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Law Student Moves SC Seeking Legislation For Compensation, Rehabilitation For Persons Acquitted After Years Of Incarceration On Account Of Wrongful Prosecution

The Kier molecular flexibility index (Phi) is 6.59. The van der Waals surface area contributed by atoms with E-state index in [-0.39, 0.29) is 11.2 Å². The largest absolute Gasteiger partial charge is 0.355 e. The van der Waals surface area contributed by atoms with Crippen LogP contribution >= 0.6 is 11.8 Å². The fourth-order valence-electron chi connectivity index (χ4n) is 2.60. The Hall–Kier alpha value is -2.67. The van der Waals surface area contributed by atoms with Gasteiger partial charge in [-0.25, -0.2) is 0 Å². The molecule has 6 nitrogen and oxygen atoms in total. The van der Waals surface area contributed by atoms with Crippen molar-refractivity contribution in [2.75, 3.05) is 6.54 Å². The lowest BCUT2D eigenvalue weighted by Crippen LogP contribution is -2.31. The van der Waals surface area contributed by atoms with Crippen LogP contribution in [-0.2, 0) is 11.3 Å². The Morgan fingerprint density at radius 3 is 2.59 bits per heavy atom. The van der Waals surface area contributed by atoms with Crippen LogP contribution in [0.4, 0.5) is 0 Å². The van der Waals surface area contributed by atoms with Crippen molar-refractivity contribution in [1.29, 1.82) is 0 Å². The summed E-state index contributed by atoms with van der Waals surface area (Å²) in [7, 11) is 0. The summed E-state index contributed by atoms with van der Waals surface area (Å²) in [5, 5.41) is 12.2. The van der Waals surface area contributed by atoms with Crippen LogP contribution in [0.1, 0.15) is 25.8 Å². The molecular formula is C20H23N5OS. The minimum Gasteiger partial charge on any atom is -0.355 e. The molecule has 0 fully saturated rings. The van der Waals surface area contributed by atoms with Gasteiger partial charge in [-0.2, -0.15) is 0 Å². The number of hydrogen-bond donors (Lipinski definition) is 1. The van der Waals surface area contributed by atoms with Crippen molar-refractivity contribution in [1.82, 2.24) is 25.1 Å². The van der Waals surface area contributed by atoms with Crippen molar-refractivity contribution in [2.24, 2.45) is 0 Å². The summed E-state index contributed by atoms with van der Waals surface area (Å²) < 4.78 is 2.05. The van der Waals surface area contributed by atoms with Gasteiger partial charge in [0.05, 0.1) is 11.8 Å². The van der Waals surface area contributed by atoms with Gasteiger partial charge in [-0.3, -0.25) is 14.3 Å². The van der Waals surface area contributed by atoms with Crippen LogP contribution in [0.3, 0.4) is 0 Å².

first_imgTop StoriesLaw Student Moves SC Seeking Legislation For Compensation, Rehabilitation For Persons Acquitted After Years Of Incarceration On Account Of Wrongful Prosecution Mehal Jain10 Jun 2020 1:26 AMShare This – xThe Supreme Court has been moved in a PIL seeking enactment of a law for compensation and rehabilitation of the people who are acquitted, having been languished in jails for wrongful prosecution and incarceration for years and years. The petition by Yash Giri, a final year Law student through his Advocate -on- Record Mithilesh Kumar Singh, further prays for interpretation of Section…Your free access to Live Law has expiredTo read the article, get a premium account.Your Subscription Supports Independent JournalismSubscription starts from ₹ 599+GST (For 6 Months)View PlansPremium account gives you:Unlimited access to Live Law Archives, Weekly/Monthly Digest, Exclusive Notifications, Comments.Reading experience of Ad Free Version, Petition Copies, Judgement/Order Copies.Subscribe NowAlready a subscriber?LoginThe Supreme Court has been moved in a PIL seeking enactment of a law for compensation and rehabilitation of the people who are acquitted, having been languished in jails for wrongful prosecution and incarceration for years and years. The petition by Yash Giri, a final year Law student through his Advocate -on- Record Mithilesh Kumar Singh, further prays for interpretation of Section 2(wa), which defines the term “Victim”, and Section 357-A of the Criminal Procedure Code,1973 which requires the State Government to, in coordination with the Central Government, prepare a scheme for providing funds for the purpose of compensation to the victim or his dependants who have suffered loss or injury as a result of the crime and who require rehabilitation. “In the case if the accused is acquitted after spending many years behind bars naturally makes him the victim of the system, thus the compensation and rehabilitation should be awarded to the acquitted person who has suffered as a result of the crime. This Hon’ble Court has always protected the rights of the people by upholding the Constitution of India. Article 14 & 21 of Constitution of India guarantees equality before law and protection of life and personal liberty. In the given situation when an accused is acquitted after spending many years behind bars he/she has already lost many precious years of their lives. This happens when the person is wrongfully prosecuted and the delay in the legal system leads to the accused languishing in jail, thus the same is violative of basic spirit of Article 21 of Constitution of India”, it is advanced. The petitioner urges that some amount of compensation or rehabilitation scheme would help the victim of the system to gain back his/her reputation and build a fruitful life again with dignity. “The Apex Court while dealing with such cases has awarded compensation to wrongfully prosecuted persons in numerous cases but in most of the cases no such compensation has been awarded”, it is pointed out. As there is no perpetual statute to decide the theory of compensation which should be applied in the case of a person who is wrongfully prosecuted or incarcerated, the Petitioner also seeks liberty to pray that an appropriate mandamus be issued directing the Respondents to implement the 277th report proposed by the Law Commission of India on 30.08.2018 which laid down legal remedies regarding wrongful prosecution. As India ratified the International Covenant on Civil and Political Rights 1966 (ICCPR), it is advanced that there is no sign of a statute which obligates the state in the case. The United Nations Human Rights Committee discussed Article 14 of the ICCPR in detail in its General Comment No. 32 (2007) and explained that “it is necessary that States parties enact legislation ensuring that compensation as required by this provision can in fact be paid and the payment is made within a reasonable time”. The plea avers that the National Crime Relations Bureau data shows that across the country, under trial prisoners continue to be higher in numbers than the convict’s population. The report also reflects that the conviction rate was at 48% and more than 50% was that of acquittal. “The sole purpose of this Petition is to compensate and rehabilitate those persons who are the victims of the legal system. The persons who are accused and later acquitted after spending many years in jail and who have lost their respect, faced agony and are often seen far behind in society”, it pressed.Next Storylast_img read more